January 22, 2009


Tales from Outer Suburbia. By Shaun Tan. Arthur A. Levine/Scholastic. $19.99.

     How much weirdness will your child accept? To how much do you want to expose him or her? Consider the questions with care, because your answer will have a huge bearing on how you react to one of the most peculiar children’s books to come along in a very long time indeed: Shaun Tan’s Tales from Outer Suburbia.

     Tan is the artist whose wonderful, sepia-toned graphic novel, The Arrival, captured the immigrant experience through astonishingly imaginative surrealistic pictures, such as ones of a city where everything was strange, from the bizarrely shaped buildings to the enormous statue of a standing birdlike figure with angel wings, holding an egg in its arms (yes, arms), to items that seemed to be gigantic decorated dinner plates standing on edge. The Arrival succeeded so well in part because it was entirely wordless: as peculiar as the pictures were, they offered a visual impression of some sort of journey toward some sort of new life, and readers (or, really, viewers) could follow along and create their own (guided) narrative.

     Tales from Outer Suburbia clearly springs from the same sensibility, and its odd illustrations, many of them existing on the fringes of nightmare, have nearly the same impact as those in Tan’s earlier book. But this is largely a book of words, and it is the uneasy intermingling of Tan’s narratives with his pictures that makes the book very unsettling but not, somehow, as full of impact as his wordless graphic novel.

     For example, the story “Stick Figures” shows odd and oddly menacing figures of sticks with featureless heads – or sometimes only their shadows – with a text that reads, in part, “With careful aim a good strike will send the head – a faceless clod of earth – flying high into the air. …What are they? Why are they here? What do they want? Whack! Whack! Whack! The only response is the sound of dead branches falling from old trees on windless evenings, and random holes appearing in front lawns, dark sockets where clods of earth have been removed during the night.” This could easily be the stuff of nightmare, but Tan refuses to treat it as such, turning it into simply one of a number of unexplained and perhaps unexplainable occurrences in the apparently placid suburban streets.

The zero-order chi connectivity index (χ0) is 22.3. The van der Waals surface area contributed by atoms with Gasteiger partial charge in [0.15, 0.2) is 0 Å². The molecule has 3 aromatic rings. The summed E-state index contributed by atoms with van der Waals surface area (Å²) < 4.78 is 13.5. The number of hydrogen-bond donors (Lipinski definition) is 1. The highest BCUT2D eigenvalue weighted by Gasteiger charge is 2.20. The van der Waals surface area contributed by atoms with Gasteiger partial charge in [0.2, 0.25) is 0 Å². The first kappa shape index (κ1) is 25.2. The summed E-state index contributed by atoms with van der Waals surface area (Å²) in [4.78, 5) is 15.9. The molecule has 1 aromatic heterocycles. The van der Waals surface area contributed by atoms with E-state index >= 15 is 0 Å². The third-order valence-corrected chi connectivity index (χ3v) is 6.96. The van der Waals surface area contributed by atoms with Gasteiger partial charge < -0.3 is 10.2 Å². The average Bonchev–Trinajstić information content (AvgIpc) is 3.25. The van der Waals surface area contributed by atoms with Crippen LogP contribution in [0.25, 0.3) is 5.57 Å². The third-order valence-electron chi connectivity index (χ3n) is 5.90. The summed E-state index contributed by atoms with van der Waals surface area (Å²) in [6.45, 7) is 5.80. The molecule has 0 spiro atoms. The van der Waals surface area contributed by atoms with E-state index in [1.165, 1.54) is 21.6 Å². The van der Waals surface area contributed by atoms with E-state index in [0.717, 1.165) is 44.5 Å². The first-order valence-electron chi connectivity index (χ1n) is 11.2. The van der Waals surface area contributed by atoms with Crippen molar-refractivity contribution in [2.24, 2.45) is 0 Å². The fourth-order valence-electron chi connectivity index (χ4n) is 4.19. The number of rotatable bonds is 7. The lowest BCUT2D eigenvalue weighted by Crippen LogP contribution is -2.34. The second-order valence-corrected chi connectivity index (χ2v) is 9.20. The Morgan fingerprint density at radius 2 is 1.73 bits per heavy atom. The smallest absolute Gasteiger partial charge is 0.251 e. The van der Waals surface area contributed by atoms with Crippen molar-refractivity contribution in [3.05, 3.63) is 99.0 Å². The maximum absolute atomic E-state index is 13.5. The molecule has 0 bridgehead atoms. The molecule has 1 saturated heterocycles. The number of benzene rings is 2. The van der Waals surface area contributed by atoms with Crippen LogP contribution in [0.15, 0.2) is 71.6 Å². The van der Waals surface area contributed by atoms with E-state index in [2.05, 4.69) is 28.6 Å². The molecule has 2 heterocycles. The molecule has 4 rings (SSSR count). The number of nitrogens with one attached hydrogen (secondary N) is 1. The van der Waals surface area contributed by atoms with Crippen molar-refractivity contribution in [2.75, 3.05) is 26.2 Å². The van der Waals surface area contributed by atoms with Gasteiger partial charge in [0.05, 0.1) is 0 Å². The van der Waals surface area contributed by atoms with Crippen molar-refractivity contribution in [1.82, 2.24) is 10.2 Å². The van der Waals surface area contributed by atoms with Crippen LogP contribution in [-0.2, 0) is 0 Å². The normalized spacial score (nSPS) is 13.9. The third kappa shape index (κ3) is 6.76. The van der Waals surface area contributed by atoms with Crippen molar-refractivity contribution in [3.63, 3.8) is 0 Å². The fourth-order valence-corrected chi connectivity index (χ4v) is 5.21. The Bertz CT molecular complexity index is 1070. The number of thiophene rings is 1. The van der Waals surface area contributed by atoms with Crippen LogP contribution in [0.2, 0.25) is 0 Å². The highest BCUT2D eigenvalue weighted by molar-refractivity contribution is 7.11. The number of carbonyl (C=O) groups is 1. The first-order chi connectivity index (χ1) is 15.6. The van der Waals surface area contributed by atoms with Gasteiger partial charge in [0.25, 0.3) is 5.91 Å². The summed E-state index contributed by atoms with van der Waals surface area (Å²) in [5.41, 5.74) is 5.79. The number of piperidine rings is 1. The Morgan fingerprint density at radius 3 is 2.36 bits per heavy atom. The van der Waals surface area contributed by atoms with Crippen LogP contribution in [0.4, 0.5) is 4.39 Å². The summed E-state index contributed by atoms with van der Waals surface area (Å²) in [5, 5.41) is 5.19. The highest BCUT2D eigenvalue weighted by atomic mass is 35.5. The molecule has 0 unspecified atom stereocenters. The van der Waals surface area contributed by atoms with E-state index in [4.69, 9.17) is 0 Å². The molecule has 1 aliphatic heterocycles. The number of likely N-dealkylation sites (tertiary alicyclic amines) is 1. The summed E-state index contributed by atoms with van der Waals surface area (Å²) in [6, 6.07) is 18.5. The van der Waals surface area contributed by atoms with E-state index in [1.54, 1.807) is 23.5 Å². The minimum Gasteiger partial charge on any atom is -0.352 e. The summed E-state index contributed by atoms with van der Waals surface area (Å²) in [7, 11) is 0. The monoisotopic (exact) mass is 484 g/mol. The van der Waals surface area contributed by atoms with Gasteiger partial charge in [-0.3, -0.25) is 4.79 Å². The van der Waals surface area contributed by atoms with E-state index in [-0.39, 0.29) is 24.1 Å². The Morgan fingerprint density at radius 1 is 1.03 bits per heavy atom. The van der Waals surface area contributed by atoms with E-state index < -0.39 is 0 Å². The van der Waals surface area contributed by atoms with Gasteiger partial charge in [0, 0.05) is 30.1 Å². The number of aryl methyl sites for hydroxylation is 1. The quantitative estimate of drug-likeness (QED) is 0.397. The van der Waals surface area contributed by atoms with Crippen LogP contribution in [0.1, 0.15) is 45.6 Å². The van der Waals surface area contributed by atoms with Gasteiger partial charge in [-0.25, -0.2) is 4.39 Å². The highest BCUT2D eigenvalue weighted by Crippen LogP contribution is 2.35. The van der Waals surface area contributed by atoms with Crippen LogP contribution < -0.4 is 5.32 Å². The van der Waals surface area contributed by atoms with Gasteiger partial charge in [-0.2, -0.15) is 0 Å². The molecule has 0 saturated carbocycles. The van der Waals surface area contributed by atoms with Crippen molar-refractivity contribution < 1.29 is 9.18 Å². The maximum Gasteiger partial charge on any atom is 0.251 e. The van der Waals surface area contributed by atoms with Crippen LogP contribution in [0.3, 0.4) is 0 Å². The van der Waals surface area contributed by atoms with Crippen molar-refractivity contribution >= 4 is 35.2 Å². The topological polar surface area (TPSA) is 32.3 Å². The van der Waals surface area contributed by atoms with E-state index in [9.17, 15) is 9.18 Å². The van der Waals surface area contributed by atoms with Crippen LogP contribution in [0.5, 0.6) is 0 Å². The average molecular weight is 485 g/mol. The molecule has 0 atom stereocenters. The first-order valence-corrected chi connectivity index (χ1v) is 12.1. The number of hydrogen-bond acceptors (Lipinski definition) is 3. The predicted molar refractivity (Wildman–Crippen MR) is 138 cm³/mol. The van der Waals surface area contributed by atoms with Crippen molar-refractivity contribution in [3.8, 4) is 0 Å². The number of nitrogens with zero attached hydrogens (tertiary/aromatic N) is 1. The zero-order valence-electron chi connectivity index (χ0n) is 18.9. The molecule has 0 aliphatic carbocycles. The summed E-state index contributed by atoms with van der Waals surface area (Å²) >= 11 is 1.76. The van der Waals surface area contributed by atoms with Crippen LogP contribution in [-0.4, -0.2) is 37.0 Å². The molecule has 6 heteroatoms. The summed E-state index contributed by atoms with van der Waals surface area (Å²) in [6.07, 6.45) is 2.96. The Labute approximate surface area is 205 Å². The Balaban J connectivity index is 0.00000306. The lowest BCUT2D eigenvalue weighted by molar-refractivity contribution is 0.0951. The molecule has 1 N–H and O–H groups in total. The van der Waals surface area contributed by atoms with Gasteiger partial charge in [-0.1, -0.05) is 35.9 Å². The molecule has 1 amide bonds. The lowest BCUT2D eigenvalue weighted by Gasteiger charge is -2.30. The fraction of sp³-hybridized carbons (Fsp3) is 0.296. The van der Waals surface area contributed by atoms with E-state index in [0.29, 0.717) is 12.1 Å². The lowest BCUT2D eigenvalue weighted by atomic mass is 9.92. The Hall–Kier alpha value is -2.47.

Then there is “Grandpa’s Story,” in which the old man tells how he and Grandma got married after going on a strange and vaguely sinister scavenger hunt that ended after they discovered their wedding rings “in the hollow muddy pan of the car’s boot.” This story features five pages of narrative and 11 of illustrations, including a visual sequence in which the couple’s car drives into a black-and-white desert in which an ocean liner sits atop a distant hill (a scene reminiscent of one in The Arrival); a gigantic monster that seems to be a mutant tree separates the people from their vehicle; the two are chased by a pack of unplugged TV sets showing toothlike test patterns; and more. Again, this is, or could be, distinctly nightmarish, but Tan refuses to say that it is, or was.

     Throughout Tales from Outer Suburbia, Tan juxtaposes odd stories with even odder illustrations: a tiny alien “exchange student” accepted as having “cultural differences” in one tale, a man wearing an old-fashioned diving suit walking the suburban streets in another, a mysterious ball of paper containing remnants of poems and floating above the houses until wind or rain destroys it, an endangered dugong appearing suddenly on a lawn four kilometers from the nearest beach, a nameless holiday that occurs in August or October and features an enormous reindeer that hooks onto its antlers “objects [that] are so loved that their loss will be felt like the snapping of a cord to the heart,” and more. Sometimes touching, sometimes scary, and above all bewildering, Tales from Outer Suburbia is certainly a remarkable experience. But it is so highly personalized by Tan’s very outré visions that it will be a distinctly uncomfortable book for many people – and not one that families will necessarily enjoy experiencing. Think carefully before buying.

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